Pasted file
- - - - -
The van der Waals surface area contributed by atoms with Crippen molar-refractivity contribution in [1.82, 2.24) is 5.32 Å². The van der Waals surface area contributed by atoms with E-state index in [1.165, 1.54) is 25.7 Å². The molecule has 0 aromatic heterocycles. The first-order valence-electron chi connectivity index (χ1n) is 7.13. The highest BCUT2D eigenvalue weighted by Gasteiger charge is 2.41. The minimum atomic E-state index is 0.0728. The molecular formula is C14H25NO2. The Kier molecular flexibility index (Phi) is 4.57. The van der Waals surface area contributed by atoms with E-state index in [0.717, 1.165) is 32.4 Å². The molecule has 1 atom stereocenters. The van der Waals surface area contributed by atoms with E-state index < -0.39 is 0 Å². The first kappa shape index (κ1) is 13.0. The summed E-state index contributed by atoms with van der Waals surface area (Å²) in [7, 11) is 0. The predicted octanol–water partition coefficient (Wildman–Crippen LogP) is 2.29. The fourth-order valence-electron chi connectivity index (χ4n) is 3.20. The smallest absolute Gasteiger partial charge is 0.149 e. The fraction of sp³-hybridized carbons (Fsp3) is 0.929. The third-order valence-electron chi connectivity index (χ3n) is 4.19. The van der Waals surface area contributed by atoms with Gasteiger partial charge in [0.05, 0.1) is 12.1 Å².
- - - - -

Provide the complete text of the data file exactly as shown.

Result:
The van der Waals surface area contributed by atoms with Crippen molar-refractivity contribution in [1.82, 2.24) is 5.32 Å². The van der Waals surface area contributed by atoms with E-state index in [1.165, 1.54) is 25.7 Å². The molecule has 0 aromatic heterocycles. The first-order valence-electron chi connectivity index (χ1n) is 7.13. The highest BCUT2D eigenvalue weighted by Gasteiger charge is 2.41. The minimum atomic E-state index is 0.0728. The molecular formula is C14H25NO2. The Kier molecular flexibility index (Phi) is 4.57. The van der Waals surface area contributed by atoms with E-state index in [0.717, 1.165) is 32.4 Å². The molecule has 1 atom stereocenters. The van der Waals surface area contributed by atoms with E-state index < -0.39 is 0 Å². The first kappa shape index (κ1) is 13.0. The summed E-state index contributed by atoms with van der Waals surface area (Å²) in [7, 11) is 0. The predicted octanol–water partition coefficient (Wildman–Crippen LogP) is 2.29. The fourth-order valence-electron chi connectivity index (χ4n) is 3.20. The smallest absolute Gasteiger partial charge is 0.149 e. The fraction of sp³-hybridized carbons (Fsp3) is 0.929. The third-order valence-electron chi connectivity index (χ3n) is 4.19. The van der Waals surface area contributed by atoms with Gasteiger partial charge in [0.05, 0.1) is 12.1 Å².